A Turning Point?
Memory matters in the broad sweep of public policy. I was reminded of this reading the latest newsletter by Peter Bernstein, a market historian and financial advisor.
“History is not a pool of inconsequential happenstances. Each episode is a consequence of the preceding episode. The Great Depression and the obsessive fear of high unemployment prompted the Full Employment Act in the 1950s and the Great Society in the 1960s. Inflation was a secondary consideration to unemployment. Sumner Slichter, Harvard Business Schoolâ€™s most famous professor of the era, even argued that inflation was the right policy for encouraging high em-ployment (a view Chairman Bernanke just recently rejected without qualification) The result was the Great Inflation of the 1970s, in which reducing unemployment dominated controlling inflation as a policy goal. The roles have been reversed over the past thirty years. Now controlling inflation dominates economic policy and worrying over unemployment is a secondary consideration.”
The battle against inflation has been won over the past quarter century. Sure, there will always be periodic inflation scares, such as right now with the rising cost of food and energy. But the central banking nomenklatura–the economists at the Fed and other central banks, economists at the IMF and BIS, economists in university departments at home and abroad–have made huge strides in understanding the causes of inflation, the consequences of inflation, and ways of keeping inflation contained.
No, it’s the precarious situation of labor that will dominate going forward. I don’t think employment will remain a secondary consideration.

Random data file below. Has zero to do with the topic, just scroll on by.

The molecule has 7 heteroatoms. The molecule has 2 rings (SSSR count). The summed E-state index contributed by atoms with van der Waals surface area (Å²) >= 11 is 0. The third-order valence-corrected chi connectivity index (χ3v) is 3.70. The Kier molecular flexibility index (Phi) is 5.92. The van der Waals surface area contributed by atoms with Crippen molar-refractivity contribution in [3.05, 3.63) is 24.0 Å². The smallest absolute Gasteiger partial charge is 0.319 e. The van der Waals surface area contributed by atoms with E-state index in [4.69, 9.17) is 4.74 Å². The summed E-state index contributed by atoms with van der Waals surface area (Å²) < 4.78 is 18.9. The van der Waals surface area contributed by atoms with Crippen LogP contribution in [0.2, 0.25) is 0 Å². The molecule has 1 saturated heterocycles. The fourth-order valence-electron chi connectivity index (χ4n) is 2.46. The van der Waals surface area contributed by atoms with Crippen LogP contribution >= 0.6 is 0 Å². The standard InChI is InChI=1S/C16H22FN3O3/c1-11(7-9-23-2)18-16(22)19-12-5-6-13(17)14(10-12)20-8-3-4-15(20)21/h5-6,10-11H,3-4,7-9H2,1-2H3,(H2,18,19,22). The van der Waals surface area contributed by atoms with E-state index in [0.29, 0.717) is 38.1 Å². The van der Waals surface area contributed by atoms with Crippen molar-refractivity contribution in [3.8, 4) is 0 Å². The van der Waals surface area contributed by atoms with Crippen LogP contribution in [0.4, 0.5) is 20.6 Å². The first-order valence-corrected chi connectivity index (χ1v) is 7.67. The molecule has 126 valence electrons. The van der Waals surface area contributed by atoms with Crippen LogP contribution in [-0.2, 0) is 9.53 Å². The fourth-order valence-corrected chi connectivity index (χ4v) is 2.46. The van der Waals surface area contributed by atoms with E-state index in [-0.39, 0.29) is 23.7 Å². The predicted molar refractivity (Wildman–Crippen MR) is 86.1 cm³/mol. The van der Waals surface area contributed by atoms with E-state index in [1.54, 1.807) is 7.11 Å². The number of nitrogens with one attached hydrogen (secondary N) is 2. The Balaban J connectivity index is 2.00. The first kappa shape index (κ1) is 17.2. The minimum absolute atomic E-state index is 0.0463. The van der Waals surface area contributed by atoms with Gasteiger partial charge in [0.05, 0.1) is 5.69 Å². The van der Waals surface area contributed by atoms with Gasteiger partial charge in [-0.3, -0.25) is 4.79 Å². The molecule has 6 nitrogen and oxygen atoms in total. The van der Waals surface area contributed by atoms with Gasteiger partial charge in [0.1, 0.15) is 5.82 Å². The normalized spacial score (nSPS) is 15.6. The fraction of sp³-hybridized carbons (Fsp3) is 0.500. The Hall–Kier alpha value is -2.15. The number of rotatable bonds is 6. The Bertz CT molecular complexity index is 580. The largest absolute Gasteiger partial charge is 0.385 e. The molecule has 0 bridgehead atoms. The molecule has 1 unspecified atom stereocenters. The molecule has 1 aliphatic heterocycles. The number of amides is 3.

Why? It’s not one thing. It’s the cumulative impact of a quarter century of rising inequality, persistent poverty, and increasingly earnings and job instability. You can see it in the backlash against immigrants and the embrace of policies that would erect trade barriers against Chinese imports. It’s not just the worry that a rising tide no longer lifts all boats but only a few yachts, but the very real fear that among a growing number of lower middle class and low income families that their children will not be better off they their parents.
The benefits of globalization, which are considerable (and that’s an understatement) have come at a considerable price for many people.
Economists have made a powerful brief against protectionism and trade barriers. And, by and large, the public and policymakers are convinced. But to preserve open borders requires greater efforts to create a better safety net for a hyper-competitive economy. It will demand greater emphasis on employment inclusion–making sure that everyone has a job. And it means devising policies that worry less about the wealthy and more about the economic opportunities of society’s disadvantaged members. After all, why can’t we have full employment? We should.
The first test: Will we get universal health insurance? And can the public debate move beyond the sterile rhtoric and false choice between between “socialism” and “markets”.
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